Get Local!

Had your 5 a day today? Ate your combination of red, green and yellow fruit and veg? Had a healthy whole grain free range chicken sandwich washed down with some fruit flavoured spring water? Excellent. Recycled all the plastic bags and bottles that all that fruit and veg came in? Fantastic! You’re a winner, a star on the way to a long and healthy life. As you’re munching your way through this healthy lifestyle option, your pepper salad and whole meal pasta, have you thought how easy it would be to buy it all locally? Not locally as in from your local supermarket, or even locally from your local green grocer, but locally as in grown locally in your local area, by people who send their children to the local school and use the same doctor as you? Now that’s a bit of a problem for most of us, isn’t it?

In my greengrocer’s today (and I know I’m lucky to have a greengrocer in my town), I could buy Spanish onions, Italian squashes, Polish tomatoes, Kenyan beans and Egyptian potatoes. I could not buy West Somerset beans, carrots, onions or tomatoes. I couldn’t even find Somerset grown vegetables. The nice girl I asked said that it’s all sourced locally: “We get it from the supplier in Taunton . . .” and I wanted to cry. I wanted to cry because it’s such a waste. Not having locally grown produce in our shops wastes time, money and fuel bringing food in from other areas. It leaves us at risk of rising prices and food shortages. Imagine how irritating it would be if all the shops had problems sourcing food because there was a fuel shortage or worse, a food shortage.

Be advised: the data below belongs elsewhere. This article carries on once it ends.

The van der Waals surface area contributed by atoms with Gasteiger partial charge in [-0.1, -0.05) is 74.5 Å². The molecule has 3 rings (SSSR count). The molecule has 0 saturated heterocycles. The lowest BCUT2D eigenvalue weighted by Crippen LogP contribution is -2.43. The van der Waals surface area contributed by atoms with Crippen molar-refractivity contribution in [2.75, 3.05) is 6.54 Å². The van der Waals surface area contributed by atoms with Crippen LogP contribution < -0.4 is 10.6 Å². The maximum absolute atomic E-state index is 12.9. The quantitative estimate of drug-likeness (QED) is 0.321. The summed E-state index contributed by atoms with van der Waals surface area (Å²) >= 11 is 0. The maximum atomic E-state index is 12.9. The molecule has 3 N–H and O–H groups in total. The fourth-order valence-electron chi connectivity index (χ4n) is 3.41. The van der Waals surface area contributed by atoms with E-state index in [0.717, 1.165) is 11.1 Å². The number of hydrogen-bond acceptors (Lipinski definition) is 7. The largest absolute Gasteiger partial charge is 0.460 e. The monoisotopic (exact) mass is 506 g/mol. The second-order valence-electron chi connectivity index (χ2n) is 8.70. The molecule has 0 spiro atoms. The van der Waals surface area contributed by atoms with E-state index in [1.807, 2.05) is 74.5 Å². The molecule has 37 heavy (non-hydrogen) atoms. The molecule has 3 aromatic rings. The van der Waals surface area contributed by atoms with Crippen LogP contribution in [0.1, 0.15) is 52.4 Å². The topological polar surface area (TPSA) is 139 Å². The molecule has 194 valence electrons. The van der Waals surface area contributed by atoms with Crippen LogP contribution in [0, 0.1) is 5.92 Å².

As December 25th approaches, there are lots of opportunities to buy our Christmas fare locally. Look for suppliers of local meat, poultry, puddings and cakes instead of heading for the supermarket. As well as supporting local producers we will be eating healthier, less processed food that hasn’t travelled half way across the world.

West Somerset should be able to produce a huge quantity of our own food. We have good soil, good climate, and lots of agricultural land and machinery. We also have a rural and agricultural skills base, with the West Somerset Community College farm and just slightly out of our area the old Cannington college and Brymore school, should we find that we need more specialist horticultural skills. Small growers need customers right through the year to maintain their income and keep on their staff, even when all they can grow is boring old cabbages. So find your local suppliers, join a veg box scheme which allows the grower to plan what he produces, encourage farmers to diversify into horticultural crops, insist on British in the grocers, and explain why you want to eat local food. Because one day through climate change, rising prices or fuel shortages we will need to be able to produce more of our own food, and if we can’t do it now when it’s easy, we will really struggle when times are more difficult.